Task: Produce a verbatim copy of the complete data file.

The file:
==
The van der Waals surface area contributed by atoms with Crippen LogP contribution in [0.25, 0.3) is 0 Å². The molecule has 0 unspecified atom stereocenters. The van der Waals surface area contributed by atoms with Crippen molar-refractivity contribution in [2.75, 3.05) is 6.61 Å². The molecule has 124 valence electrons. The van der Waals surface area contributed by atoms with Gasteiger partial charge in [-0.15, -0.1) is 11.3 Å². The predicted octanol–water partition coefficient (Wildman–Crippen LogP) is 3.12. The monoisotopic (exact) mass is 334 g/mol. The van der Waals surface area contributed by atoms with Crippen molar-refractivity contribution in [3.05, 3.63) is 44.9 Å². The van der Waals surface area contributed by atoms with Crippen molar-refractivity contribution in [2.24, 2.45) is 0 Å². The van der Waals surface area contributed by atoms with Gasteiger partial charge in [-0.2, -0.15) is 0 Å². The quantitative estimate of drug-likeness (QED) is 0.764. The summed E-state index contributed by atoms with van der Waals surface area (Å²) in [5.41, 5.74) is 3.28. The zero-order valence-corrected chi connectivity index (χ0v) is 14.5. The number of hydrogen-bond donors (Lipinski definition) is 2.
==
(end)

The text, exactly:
The van der Waals surface area contributed by atoms with Crippen LogP contribution in [0.25, 0.3) is 0 Å². The molecule has 0 unspecified atom stereocenters. The van der Waals surface area contributed by atoms with Crippen molar-refractivity contribution in [2.75, 3.05) is 6.61 Å². The molecule has 124 valence electrons. The van der Waals surface area contributed by atoms with Gasteiger partial charge in [-0.15, -0.1) is 11.3 Å². The predicted octanol–water partition coefficient (Wildman–Crippen LogP) is 3.12. The monoisotopic (exact) mass is 334 g/mol. The van der Waals surface area contributed by atoms with Crippen molar-refractivity contribution in [3.05, 3.63) is 44.9 Å². The van der Waals surface area contributed by atoms with Crippen molar-refractivity contribution in [2.24, 2.45) is 0 Å². The van der Waals surface area contributed by atoms with Gasteiger partial charge in [-0.2, -0.15) is 0 Å². The quantitative estimate of drug-likeness (QED) is 0.764. The summed E-state index contributed by atoms with van der Waals surface area (Å²) in [5.41, 5.74) is 3.28. The zero-order valence-corrected chi connectivity index (χ0v) is 14.5. The number of hydrogen-bond donors (Lipinski definition) is 2.